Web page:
Directors welcomed the authorities' responsiveness to the recommendations made in the Assessment of the Supervision and Regulation of the Financial Sector, including the strengthening of the AML/CFT framework, and called for the swift implementation of the remaining recommendations. They noted that banks' balance sheets have improved and that the banking sector remains highly profitable, despite weak economic growth. Directors underscored the importance of maintaining the high quality of banking supervision after the breakup of the federation and considered that supervision could usefully be centralized in a single central bank. They also stressed the importance of strengthened supervisory vigilance if financial markets have to adjust to public debt restructuring.

Directors called for further improvements in the statistical database to facilitate the assessment of economic developments and the design of policies.


Netherlands Antilles: Selected Economic Indicators

  2000 2001 2002 2003 2004 2005 2006
          prel proj proj

  (Change in percent 1/)

Domestic economy

             
               

Real GDP

-2.7 1.3 0.3 1.4 1.1 0.9 1.9

Unemployment rate (in percent of labor force)2/

13.2 14.6 14.6 15.3 15.0 16.3 15.8

Consumer Prices (period average)

5.0 1.7 0.4 1.9 1.5 3.1 2.8
               

Money, credit, and interest rates

             
               

Broad money

2.2 14.4 11.7 8.4 9.0 13.6 13.7

Domestic credit

4.7 3.0 10.1 5.4 11.4 10.0 14.7

Interest rate on 12 month deposit (in percent)

3.7 3.7 3.6 3.5 3.0 ... ...

Government bond yield (in percent)

8.8 9.0 8.2 6.7 7.1 ... ...
               

Exchange rates

             
               

Exchange rate regime

             

Real effective exchange 3/

2.5 0.0 -2.5 8.3 -6.5 ... ...
               
  (In percent of GDP 1/)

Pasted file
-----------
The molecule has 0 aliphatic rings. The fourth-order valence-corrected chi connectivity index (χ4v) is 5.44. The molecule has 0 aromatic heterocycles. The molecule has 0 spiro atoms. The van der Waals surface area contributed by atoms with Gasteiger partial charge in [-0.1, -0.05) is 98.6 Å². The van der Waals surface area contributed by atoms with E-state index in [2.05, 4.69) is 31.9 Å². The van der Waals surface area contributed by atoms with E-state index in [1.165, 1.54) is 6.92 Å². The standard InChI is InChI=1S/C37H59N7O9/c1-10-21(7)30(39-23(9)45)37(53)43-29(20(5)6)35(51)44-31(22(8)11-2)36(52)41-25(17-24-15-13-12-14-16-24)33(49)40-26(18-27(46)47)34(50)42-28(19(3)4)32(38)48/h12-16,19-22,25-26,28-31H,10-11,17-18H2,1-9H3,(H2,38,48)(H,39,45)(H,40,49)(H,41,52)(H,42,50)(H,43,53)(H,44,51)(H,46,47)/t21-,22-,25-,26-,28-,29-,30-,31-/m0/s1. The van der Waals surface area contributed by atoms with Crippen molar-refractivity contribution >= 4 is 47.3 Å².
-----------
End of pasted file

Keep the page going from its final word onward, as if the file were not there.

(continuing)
Public finance

             
               

General government balance

-1.8 0.2 -4.0 -4.4 -6.0 -2.7 -5.0

Public debt

64.2 65.2 71.2 80.5 83.1 85.7 84.4
               

Balance of payments

           
               

Current account balance

0.0 -5.7 -1.8 -0.3 -3.2 -2.5 -3.1

Trade balance (goods and nonfactor services)

-35.2 -38.6 -35.1 -33.9 -38.3 -37.1 -38.5

Official reserves (in millions of U.S. dollars) 4/

262.4 301.6 401.8 373.4 415.6 521.8 577.7

Official reserves (in months of merchandise imports) 4/

1.9 2.1 3.0 2.7 2.5 2.9 3.0

Sources: Data provided by the authorities; and IMF staff estimates.
1/ Unless otherwise noted.
2/ Curacao only in 1998 to 2000.
3/ (+)= appreciation.
4/ Reserves of the central bank, excluding gold, end of period.


1 Under Article IV of the IMF's Articles of Agreement, the IMF holds bilateral discussions with members, usually every year. A staff team visits the country, collects economic and financial information, and discusses with officials the country's economic developments and policies. On return to headquarters, the staff prepares a report, which forms the basis for discussion by the Executive Board. At the conclusion of the discussion, the Managing Director, as Chairman of the Board, summarizes the views of Executive Directors, and this summary is transmitted to the country's authorities.



IMF EXTERNAL RELATIONS DEPARTMENT

Public Affairs    Media Relations
E-mail: publicaffairs@imf.org E-mail: media@imf.org
Fax: 202-623-6220 Phone: 202-623-7100